Zimbabwe

Bond notes 'out in two weeks', Zim bank chief tells paper

2016-11-13 16:00
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'All hell will break loose': Opposition official on Zimbabwe's #bondnotes
'All hell will break loose': Opposition official on Zimbabwe's #bondnotes

Less than a week after Zimbabwe introduced its controversial bond notes, the under-fire central bank has sent out an SMS to local phone numbers detailing the specific features of these notes.

Harare - Rumours of a delay in the introduction of Zimbabwe's unpopular bond notes aren't true if central bank chief John Mangudya is to be believed: he says they'll be out in two weeks.

The state-controlled Sunday News quoted Mangudya as saying: "The bond notes and its specimen will be released at the same time which is at the end of this month." "Specimen" likely refers to pictures of the bills that will be published in the local press.

There have been persistent rumours that the Zimbabwe authorities will once again delay the introduction of the notes, maybe even to as late as February or March. The bills are meant to be at par with the US dollar, but locals fear they will take the southern African country back to the dark days of hyperinflation and shortages up to 2008.

Mangudya added: "I do things for the good of the economy not to destabilise it."

Much of the upset around the introduction of bond notes has come from the inconsistent messages put out by top government and bank officials. While Mangudya has insisted the notes are not a currency, vice president Emmerson Mnangagwa says the opposite.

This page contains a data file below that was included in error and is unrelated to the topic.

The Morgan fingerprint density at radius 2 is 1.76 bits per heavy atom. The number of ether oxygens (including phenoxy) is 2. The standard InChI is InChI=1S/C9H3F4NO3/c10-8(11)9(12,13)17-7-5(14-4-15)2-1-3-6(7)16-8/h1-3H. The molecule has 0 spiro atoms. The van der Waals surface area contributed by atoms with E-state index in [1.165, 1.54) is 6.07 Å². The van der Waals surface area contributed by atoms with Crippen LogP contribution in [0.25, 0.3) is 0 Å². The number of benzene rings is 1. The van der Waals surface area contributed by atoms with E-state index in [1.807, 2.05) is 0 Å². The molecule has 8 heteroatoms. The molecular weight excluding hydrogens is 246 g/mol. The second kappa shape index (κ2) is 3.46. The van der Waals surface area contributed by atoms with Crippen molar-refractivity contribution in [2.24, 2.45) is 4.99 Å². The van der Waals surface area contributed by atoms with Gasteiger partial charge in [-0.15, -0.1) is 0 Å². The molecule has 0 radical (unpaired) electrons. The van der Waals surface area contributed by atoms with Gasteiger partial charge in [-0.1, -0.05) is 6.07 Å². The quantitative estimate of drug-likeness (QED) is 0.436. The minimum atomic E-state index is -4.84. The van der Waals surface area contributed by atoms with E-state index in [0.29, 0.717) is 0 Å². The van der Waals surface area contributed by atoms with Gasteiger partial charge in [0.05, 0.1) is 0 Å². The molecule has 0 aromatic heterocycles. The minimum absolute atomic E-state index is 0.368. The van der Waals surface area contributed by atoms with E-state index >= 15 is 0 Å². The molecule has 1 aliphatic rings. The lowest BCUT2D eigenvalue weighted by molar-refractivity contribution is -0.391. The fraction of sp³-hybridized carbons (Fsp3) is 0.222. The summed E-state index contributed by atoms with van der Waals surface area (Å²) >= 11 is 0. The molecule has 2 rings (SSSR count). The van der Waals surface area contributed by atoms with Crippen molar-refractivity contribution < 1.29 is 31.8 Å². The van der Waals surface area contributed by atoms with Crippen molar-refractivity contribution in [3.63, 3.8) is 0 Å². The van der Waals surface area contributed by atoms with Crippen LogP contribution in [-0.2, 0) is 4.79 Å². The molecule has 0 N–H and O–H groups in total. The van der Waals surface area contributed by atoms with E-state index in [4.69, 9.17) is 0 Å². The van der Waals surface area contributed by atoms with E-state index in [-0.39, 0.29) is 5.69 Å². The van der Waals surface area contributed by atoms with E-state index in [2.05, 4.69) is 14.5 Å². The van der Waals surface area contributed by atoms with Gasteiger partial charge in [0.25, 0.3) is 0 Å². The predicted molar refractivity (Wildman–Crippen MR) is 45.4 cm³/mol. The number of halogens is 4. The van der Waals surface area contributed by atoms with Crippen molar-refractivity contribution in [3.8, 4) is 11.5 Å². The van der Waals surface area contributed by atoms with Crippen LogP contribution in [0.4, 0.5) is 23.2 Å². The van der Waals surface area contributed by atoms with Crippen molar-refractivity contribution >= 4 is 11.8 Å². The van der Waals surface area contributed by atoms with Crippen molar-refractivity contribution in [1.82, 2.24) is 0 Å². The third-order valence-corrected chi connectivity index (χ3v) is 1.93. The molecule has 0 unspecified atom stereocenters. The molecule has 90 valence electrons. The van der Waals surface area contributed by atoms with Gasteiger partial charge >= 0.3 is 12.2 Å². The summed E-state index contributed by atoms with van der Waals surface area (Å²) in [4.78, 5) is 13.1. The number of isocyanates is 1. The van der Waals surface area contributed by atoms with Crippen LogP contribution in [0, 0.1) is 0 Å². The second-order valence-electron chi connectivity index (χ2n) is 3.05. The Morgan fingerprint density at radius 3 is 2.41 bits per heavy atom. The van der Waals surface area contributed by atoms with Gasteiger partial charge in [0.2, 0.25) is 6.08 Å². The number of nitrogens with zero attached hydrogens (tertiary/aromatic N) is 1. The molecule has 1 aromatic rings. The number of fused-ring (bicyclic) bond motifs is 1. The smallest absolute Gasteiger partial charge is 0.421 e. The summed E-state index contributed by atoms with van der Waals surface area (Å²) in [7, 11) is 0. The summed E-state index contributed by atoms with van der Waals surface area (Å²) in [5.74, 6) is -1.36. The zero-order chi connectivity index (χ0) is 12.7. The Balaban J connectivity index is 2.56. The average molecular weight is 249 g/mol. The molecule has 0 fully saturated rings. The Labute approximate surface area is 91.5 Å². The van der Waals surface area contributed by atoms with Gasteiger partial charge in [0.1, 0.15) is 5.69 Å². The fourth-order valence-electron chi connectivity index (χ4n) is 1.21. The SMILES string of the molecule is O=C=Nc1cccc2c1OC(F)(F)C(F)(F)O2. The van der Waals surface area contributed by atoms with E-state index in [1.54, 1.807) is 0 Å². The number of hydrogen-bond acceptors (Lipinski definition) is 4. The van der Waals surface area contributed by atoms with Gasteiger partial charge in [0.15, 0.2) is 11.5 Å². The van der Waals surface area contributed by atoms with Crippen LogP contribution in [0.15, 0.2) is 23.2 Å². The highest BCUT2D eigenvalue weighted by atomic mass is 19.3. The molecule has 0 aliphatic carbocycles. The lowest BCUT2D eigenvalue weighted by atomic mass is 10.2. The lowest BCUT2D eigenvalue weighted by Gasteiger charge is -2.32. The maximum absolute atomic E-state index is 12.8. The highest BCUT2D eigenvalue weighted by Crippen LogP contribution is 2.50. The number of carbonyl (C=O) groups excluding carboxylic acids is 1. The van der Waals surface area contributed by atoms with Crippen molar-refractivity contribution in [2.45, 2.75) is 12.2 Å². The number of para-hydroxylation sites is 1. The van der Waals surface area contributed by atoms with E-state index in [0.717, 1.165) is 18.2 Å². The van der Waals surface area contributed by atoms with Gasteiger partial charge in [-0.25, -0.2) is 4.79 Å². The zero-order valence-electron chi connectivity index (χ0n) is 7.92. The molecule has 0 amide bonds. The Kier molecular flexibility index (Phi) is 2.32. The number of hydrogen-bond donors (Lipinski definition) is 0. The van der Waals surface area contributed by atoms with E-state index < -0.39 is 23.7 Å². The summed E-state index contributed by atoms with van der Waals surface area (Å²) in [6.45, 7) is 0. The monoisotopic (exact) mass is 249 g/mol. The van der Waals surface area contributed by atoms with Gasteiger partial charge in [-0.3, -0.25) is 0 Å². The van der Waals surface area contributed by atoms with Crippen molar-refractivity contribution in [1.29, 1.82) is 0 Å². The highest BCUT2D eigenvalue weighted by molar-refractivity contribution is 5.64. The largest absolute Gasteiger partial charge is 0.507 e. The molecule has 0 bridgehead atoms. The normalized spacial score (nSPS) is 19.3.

Mangudya told the latest edition of the state-run Sunday Mail that the notes were "an anti-money laundering tool" - but he also insisted locals would only come across them "as change at supermarkets".

He and other officials are trying to suggest that the notes will be no different from bond coins, which were introduced in 2014 and were seen by many then as an ominous precursor to Zimbabwe reintroducing its own currency. 

Zimbabwe has been in the grips of cash shortages since early this year. President Robert Mugabe's government blames this on locals hoarding and sending cash out of the country. But critics say it's because of depressed industrial production and the government's increased borrowings on the domestic market.

Read more on:    john mangudya  |  emmerson mnangagwa  |  zimbabwe  |  southern africa

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